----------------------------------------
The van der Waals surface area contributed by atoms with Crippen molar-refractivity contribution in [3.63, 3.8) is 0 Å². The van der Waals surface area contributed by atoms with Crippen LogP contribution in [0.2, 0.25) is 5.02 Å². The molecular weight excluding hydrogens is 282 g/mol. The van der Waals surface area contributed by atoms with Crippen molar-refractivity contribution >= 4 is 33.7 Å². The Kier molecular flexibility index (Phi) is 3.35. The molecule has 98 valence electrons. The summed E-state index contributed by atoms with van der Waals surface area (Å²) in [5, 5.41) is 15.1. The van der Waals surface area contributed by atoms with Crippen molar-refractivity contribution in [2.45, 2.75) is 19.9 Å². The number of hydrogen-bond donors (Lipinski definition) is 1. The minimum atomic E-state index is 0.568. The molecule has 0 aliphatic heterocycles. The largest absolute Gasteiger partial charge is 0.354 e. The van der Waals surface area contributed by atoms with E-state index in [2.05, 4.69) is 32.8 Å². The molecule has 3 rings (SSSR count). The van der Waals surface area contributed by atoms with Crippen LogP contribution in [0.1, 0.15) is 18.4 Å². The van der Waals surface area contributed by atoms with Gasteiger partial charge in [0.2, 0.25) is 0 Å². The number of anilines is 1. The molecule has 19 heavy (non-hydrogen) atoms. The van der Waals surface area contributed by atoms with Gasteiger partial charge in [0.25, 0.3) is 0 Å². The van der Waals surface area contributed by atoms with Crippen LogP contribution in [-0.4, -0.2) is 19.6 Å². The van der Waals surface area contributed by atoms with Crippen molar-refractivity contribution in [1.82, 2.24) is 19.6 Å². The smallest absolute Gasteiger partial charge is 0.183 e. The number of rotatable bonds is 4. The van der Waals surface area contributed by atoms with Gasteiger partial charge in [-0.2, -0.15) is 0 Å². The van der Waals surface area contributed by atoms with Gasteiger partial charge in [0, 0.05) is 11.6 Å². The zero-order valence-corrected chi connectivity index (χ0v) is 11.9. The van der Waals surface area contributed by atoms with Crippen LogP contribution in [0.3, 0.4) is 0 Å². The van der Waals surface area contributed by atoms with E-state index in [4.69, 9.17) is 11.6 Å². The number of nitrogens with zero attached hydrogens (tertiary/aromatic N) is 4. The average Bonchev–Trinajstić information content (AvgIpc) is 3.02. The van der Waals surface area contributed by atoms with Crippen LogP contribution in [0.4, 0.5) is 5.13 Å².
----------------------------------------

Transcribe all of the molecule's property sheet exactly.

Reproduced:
The van der Waals surface area contributed by atoms with Crippen molar-refractivity contribution in [3.63, 3.8) is 0 Å². The van der Waals surface area contributed by atoms with Crippen LogP contribution in [0.2, 0.25) is 5.02 Å². The molecular weight excluding hydrogens is 282 g/mol. The van der Waals surface area contributed by atoms with Crippen molar-refractivity contribution >= 4 is 33.7 Å². The Kier molecular flexibility index (Phi) is 3.35. The molecule has 98 valence electrons. The summed E-state index contributed by atoms with van der Waals surface area (Å²) in [5, 5.41) is 15.1. The van der Waals surface area contributed by atoms with Crippen molar-refractivity contribution in [2.45, 2.75) is 19.9 Å². The number of hydrogen-bond donors (Lipinski definition) is 1. The minimum atomic E-state index is 0.568. The molecule has 0 aliphatic heterocycles. The largest absolute Gasteiger partial charge is 0.354 e. The van der Waals surface area contributed by atoms with E-state index in [2.05, 4.69) is 32.8 Å². The molecule has 3 rings (SSSR count). The van der Waals surface area contributed by atoms with Crippen LogP contribution in [0.1, 0.15) is 18.4 Å². The van der Waals surface area contributed by atoms with Gasteiger partial charge in [0.2, 0.25) is 0 Å². The number of anilines is 1. The molecule has 19 heavy (non-hydrogen) atoms. The van der Waals surface area contributed by atoms with Gasteiger partial charge in [0.25, 0.3) is 0 Å². The van der Waals surface area contributed by atoms with Crippen LogP contribution in [-0.4, -0.2) is 19.6 Å². The van der Waals surface area contributed by atoms with Crippen molar-refractivity contribution in [1.82, 2.24) is 19.6 Å². The smallest absolute Gasteiger partial charge is 0.183 e. The number of rotatable bonds is 4. The van der Waals surface area contributed by atoms with Gasteiger partial charge in [-0.2, -0.15) is 0 Å². The van der Waals surface area contributed by atoms with Gasteiger partial charge in [0, 0.05) is 11.6 Å². The zero-order valence-corrected chi connectivity index (χ0v) is 11.9. The van der Waals surface area contributed by atoms with Crippen LogP contribution in [0.3, 0.4) is 0 Å². The van der Waals surface area contributed by atoms with E-state index in [4.69, 9.17) is 11.6 Å². The number of nitrogens with zero attached hydrogens (tertiary/aromatic N) is 4. The average Bonchev–Trinajstić information content (AvgIpc) is 3.02. The van der Waals surface area contributed by atoms with Crippen LogP contribution in [0.4, 0.5) is 5.13 Å².